Last Week, Attack on Capitol. This Week, Impeachment. What Next?
Last week, the Capitol was attacked.
This week, Nancy Pelosi will move to impeach the president (again!)
But then what?
What’s really happening to our country?
What impact will it have on your money and income?
What should you do about it?
According to a just-released ABC/Ipsos poll, 56% of Americans think President Trump should be removed from office. But 43% think he should not be removed.
Behind the numbers, however, are some other, very serious concerns.
First, without pointing fingers, no one can deny that what has happened ...
This cascade of events began in the 1970s — with a new cycle of division unlike any other in American history.
As I explained here months ago, what we see in America today is not just the rich squeezing out the poor or America’s millionaires squeezing out the middle class. We also see billionaires squeezing out America’s millionaires.
It’s obvious from the chart below showing the wealth share of the top 0.01%, the richest one in ten thousand American households.
In 1978, the concentration of wealth hit an all-time low. But since then, it has been rising steadily, reaching extremes never before seen in American history.
The end result is the great social and cultural divide we have today, with all its powerful emotions — pride and shame … greed and envy … fear and anger — all ingredients for mass protests, riots or worse.
So, it should come as no surprise that political division and dysfunction in America (red line in chart below) have also mushroomed in last half century:
When the red line is low, it means that Republicans and Democrats in Congress are crossing party lines and drafting legislation together, based on the issues.
When the red line is high, it means that they’re voting strictly along party lines, throwing bricks at each other, or worse.
And now, the political division and dysfunction are at the most extreme level of our lifetime.
Two months ago, these forces reached a climax of sorts when 160 million Americans voted for president.
And it’s been mostly downhill from there ...
On Tuesday, the president gave a speech at the Save America Rally on the Ellipse across from the White House. He told the crowd to fight for him in his final battle for the White House.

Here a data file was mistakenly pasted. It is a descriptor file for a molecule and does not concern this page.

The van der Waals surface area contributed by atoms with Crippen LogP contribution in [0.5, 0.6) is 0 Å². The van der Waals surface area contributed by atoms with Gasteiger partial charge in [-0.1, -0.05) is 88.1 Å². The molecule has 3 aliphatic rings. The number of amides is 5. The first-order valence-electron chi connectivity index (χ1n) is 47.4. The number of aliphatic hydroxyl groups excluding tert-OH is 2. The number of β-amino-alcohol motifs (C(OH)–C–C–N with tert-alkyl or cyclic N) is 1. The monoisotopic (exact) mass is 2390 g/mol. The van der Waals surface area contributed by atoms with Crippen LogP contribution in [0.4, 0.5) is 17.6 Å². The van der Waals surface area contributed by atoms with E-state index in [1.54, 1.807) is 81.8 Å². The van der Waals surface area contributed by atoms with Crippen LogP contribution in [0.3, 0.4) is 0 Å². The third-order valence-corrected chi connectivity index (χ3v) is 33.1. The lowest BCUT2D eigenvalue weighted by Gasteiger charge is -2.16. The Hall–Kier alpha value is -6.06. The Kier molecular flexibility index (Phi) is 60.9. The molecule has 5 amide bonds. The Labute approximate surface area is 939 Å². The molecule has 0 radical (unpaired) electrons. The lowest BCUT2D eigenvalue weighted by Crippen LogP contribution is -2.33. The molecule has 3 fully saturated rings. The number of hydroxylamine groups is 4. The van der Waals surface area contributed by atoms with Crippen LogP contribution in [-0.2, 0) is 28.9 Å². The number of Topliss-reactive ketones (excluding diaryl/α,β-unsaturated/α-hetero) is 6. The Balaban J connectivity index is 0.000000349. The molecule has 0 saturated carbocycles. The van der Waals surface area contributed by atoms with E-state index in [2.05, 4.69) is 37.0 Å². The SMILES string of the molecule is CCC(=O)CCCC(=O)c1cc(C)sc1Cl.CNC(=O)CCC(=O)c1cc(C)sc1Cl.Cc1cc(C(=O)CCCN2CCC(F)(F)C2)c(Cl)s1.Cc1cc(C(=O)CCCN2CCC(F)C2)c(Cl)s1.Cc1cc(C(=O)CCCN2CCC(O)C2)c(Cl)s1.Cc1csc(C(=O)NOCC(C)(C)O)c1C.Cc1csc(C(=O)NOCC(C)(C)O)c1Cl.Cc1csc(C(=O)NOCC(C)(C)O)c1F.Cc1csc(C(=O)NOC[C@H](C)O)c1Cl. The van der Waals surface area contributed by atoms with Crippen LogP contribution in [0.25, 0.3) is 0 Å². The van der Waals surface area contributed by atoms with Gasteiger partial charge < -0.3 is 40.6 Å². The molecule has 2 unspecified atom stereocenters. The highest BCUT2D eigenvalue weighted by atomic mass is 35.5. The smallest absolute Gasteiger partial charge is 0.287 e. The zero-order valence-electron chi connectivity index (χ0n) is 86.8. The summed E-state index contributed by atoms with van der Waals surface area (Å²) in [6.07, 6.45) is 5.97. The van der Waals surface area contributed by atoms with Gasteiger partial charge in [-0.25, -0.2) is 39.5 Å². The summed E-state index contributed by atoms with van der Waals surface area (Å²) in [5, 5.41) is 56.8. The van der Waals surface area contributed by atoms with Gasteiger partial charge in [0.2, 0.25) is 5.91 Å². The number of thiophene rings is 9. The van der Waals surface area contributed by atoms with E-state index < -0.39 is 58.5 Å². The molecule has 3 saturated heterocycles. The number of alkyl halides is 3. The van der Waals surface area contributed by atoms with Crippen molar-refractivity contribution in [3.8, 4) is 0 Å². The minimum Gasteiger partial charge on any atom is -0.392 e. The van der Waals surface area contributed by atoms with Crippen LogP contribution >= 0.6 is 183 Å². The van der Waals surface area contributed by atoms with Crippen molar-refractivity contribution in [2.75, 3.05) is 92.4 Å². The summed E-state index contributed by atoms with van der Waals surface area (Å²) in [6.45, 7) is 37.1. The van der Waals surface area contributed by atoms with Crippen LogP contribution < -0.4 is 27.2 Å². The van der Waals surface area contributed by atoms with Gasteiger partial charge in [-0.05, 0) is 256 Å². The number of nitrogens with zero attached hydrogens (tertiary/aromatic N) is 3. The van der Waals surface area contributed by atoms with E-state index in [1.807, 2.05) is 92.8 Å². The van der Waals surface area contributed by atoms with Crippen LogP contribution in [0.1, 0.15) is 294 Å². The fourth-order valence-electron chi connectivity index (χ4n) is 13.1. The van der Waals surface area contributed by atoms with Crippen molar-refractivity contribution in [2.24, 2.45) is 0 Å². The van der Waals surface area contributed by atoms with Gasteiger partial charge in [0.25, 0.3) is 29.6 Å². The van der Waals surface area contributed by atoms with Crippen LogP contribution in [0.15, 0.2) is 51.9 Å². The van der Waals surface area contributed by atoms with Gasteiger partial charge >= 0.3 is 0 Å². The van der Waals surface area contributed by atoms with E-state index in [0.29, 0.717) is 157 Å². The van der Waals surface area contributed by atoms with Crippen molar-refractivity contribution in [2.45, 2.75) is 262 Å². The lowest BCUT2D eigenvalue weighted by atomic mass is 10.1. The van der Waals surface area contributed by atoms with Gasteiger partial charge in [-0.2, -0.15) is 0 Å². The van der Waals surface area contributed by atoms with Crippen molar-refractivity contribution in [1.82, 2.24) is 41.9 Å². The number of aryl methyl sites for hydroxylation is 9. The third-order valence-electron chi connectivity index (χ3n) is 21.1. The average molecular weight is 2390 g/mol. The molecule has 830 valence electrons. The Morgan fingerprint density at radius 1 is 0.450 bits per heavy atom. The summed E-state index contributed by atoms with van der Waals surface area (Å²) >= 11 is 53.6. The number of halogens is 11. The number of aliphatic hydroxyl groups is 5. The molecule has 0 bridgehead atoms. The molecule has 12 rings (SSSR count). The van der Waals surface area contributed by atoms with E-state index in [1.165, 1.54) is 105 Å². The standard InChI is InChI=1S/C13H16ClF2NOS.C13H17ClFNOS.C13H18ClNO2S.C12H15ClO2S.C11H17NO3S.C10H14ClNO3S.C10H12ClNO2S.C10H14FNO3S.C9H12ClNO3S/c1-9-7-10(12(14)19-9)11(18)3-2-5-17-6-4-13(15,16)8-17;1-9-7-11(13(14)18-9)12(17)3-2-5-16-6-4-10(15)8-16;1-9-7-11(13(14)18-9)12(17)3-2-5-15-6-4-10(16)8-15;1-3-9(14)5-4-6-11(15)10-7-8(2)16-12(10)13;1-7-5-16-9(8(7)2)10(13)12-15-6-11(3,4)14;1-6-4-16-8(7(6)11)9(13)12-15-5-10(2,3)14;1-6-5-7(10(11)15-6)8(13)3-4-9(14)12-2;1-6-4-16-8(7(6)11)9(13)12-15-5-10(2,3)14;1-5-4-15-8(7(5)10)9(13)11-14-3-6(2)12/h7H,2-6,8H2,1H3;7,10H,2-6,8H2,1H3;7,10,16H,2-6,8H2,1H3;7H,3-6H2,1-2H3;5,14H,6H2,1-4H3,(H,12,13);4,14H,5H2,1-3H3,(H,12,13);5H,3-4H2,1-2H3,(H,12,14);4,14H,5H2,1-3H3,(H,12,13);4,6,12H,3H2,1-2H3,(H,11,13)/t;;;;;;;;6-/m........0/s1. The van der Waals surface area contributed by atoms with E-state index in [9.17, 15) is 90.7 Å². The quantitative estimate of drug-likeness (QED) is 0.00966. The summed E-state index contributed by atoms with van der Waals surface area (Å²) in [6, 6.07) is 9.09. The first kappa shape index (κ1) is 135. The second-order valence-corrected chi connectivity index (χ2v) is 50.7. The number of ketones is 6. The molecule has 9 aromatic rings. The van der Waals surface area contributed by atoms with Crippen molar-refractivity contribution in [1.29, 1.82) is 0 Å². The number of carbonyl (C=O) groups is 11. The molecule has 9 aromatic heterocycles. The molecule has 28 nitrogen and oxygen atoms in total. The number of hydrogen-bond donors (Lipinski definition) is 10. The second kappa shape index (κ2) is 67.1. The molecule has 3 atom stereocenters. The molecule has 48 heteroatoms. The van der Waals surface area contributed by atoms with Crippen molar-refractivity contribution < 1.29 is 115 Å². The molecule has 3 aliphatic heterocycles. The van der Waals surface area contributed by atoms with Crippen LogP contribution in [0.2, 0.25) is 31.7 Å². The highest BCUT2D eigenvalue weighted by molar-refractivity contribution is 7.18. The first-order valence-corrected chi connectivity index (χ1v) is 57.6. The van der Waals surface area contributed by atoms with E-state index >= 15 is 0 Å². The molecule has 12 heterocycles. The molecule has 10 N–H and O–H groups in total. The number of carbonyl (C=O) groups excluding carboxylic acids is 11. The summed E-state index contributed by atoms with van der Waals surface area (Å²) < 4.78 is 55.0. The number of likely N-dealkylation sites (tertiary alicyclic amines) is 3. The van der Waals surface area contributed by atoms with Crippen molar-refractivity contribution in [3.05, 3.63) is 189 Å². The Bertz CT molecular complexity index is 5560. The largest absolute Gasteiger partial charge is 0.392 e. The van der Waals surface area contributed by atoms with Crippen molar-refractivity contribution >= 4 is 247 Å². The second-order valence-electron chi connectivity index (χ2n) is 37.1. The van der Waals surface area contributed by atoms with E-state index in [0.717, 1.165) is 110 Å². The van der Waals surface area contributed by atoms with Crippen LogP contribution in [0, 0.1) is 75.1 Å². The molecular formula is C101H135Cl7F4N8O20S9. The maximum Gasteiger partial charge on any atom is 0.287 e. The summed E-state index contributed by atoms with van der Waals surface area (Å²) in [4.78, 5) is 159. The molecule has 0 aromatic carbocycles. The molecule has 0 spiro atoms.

The majority in the crowd were ordinary citizens, demanding that Congress oppose certification of the election.
But there was also a not-so-small minority, vowing to do much more.
They burst through the barricades. They overwhelmed the police. They invaded the Capitol. And they embarked on a rampage that shocked the nation to its core.
Less than 48 hours later, Nancy Pelosi demanded that Vice-President Pence invoke the 25th Amendment. And she promised to impeach.
Joe Biden was torn. How will impeachment disrupt his promise to vaccinate 100 million Americans in his first 100 days?
How will it impact his agenda to rescue the economy?
Over the weekend, House Majority Whip James Clyburn (D., Ga.) suggested that the House vote on articles to impeachment this week, but then postpone sending them to trial in the Senate until at least the end of April.
But no one — not even the president-elect — seems to have the will or the power to turn back the rising tide of attack and counter attack.
The Washington (and Wall Street) we once knew will never be the same again.
Only one institution in the nation remains undivided; only one institution is gaining more power and influence ...
The U.S. Federal Reserve.
And only one agenda is rising above the fray; only one prevailing unopposed ...
Wholesale money printing, gutting the safe yields of retirees and, ultimately, the savings of average Americans.
Right now, for example, according Bankrate.com’s most recent survey of banks and thrifts, the average rate one-year CD rate is a meager 0.21%. If you have $10,000, all you get is meager $21.
Want the ultimate safety and liquidity of a three-month U.S. Treasury bill? Then you’ll get 0.09% or a virtually invisible $9 per year:
That’s not just the lowest in American history (see chart).
It’s pretty much the lowest in the known history of interest rates.
Want a half-decent yield on your savings? Then, you’d have to do at least two things ...
1. Lock up your money for at least 10 years, AND ...
2. Lend it to high-risk borrowers with “junk” ratings or no ratings at all.
This helps explain why investors are rushing into stocks and even Bitcoin.
Trouble is, it does not offer risk-adverse investors a viable alternative.
In our Weiss Ratings publications, we do. So be sure to stick with them.
Good luck and God bless!